Plot: In Italy, it was considered the 'unofficial sequel' to DAWN OF THE DEAD. In England, it was known as ZOMBIE FLESH EATERS and banned as obscene. In America, it was called ZOMBIE and advertised with the depraved tag line, "We are going to eat you!" Tisa Farrow, Ian McCulloch, Al Cliver and Richard Johnson star in this worldwide splatter sensation directed by 'Maestro of Gore' Lucio Fulci that is described as one of the most eye-skewering, skin-ripping, gore-gushingly graphic horror hits of all time.



A TALE OF TWO SISTERS (2003)
Director: Kim Jee-Woon
Screenwriter: Kim Jee-Woon
Cast: Kap-su Kim, Jung-ah Yum, Su-jeong Lim
Plot: Su-mi and Su-yeon return home after an extended hospital stay. Things have not been the same since their mother passed away. Their return is welcomed by their stepmother Eun-joo. Su-mi, the older and stronger of the two, isn’t afraid to speak her mind, while Su-yeon is more timid and wary of their stepmother and looks to Su-mi for help. Continually picked on and harassed by their stepmother, the two have no choice but to endure the relationship for their father’s sake. Su-mi promises Su-yeon that she will never let their stepmother beat them again. Unexplainable things start to occur at the house. Could it be their stepmother trying to torment them, or is a more sinister supernatural force at work?



FRIGHTMARE (1974)
Director: Pete Walker
Screenwriter: David McGillivray
Cast: Rupert Davies, Sheila Keith, Deborah Fairfax
Plot: Sheila Keith stars as a former patient of a mental institution who has settled down in a remote farmhouse, where she tells fortunes in her spare time. But the kind, maternal exterior conceals a dreadful monster, which the asylum, it seems, was unable to cure.



TOAD ROAD (2012)
Director: Jason Banker
Screenwriter: Jason Banker
Cast: James Davidson, Sara Anne Jones, Whitleigh Higuera
Plot: TOAD ROAD, presented by Elijah Wood and his SpectreVision production company, unfolds like a hallucinatory cross between the sexual candor of Larry Clark and Harmony Korine and the backwoods creep-out of THE BLAIR WITCH PROJECT. Young James kills time with his small town druggie friends, engaging in excessive chemical intake, until he meets sweet new arrival Sara. But just as James wants to abandon the narcotics life, Sara wants him to take her further into mind-altering experimentation and she also wants him to introduce her to the sinister local legend of Toad Road, a spot deep in the forest that is apparently home to the Seven Gates of Hell.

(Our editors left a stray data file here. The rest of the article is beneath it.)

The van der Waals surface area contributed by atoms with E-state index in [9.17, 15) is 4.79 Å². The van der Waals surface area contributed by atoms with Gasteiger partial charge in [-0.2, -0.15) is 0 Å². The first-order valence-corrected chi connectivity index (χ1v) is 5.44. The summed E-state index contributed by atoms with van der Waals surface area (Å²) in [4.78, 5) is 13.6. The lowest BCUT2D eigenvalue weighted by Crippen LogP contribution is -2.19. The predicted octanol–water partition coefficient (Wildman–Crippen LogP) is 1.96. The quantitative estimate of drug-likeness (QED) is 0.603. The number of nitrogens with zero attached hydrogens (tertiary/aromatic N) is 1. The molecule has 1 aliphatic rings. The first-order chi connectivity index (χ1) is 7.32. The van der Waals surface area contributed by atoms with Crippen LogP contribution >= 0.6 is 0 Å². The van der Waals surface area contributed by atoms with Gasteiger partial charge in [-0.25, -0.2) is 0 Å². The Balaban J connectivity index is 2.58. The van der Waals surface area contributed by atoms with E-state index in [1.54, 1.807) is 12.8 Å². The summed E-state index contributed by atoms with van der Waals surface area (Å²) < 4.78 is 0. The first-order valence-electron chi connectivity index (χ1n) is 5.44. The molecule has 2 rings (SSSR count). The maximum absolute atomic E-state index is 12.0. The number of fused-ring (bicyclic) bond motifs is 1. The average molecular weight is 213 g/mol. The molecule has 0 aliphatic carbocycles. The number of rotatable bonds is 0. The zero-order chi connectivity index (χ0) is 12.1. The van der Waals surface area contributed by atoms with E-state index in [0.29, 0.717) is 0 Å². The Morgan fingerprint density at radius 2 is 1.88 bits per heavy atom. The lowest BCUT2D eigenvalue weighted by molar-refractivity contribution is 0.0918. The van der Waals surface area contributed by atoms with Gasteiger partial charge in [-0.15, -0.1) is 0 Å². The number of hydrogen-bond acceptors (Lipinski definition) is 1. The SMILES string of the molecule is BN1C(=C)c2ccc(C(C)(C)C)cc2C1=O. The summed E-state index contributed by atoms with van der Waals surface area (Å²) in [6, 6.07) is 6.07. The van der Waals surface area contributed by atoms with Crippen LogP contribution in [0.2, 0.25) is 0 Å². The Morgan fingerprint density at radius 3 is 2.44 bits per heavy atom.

As you can see, the list is pretty diverse -- from absolutely absurd to really intriguing. Which ones will you check out, and which others have you already seen and have an opinion on?

7 comments:

Wendell Ottley said...

The only one of these I've seen is A Tale of Two Sisters and I love it. A few of the others sound very interesting. Great post.

onthescreenreviews.com said...

Unsurprisingly, I haven't seen any of these. Your girl in Frightmare looks absolutely terrifying though! I've got to check some of these out--awesome post!

Shala said...

Not a single one!

Jaman said...

Seen three! I think I've lucked out and seen INFERNO three times in 35mm, and ZOMBIE and A TALE OF TWO SISTERS as well. And next month a local rep theatre's got DAUGHTERS OF DARKNESS in 35mm as well, which'll get me up to four. Meanwhile, the other movies on this list are uniformly intriguing - thanks for putting this together and sharing!

Brittani Burnham said...

I've only seen A Tale of Two Sister (which I liked) and I think I've seen part of Inferno, but all of these sound really interesting! Thanks for posting this.

Justin Rumenapp said...

I haven't seen any of these! I'm always looking for different films so these are definitely good recommendations.

Daniel said...

I've seen a handful of these but my favorite is the cheesy goodness of ZOMBIE, can't be zombie vs shark!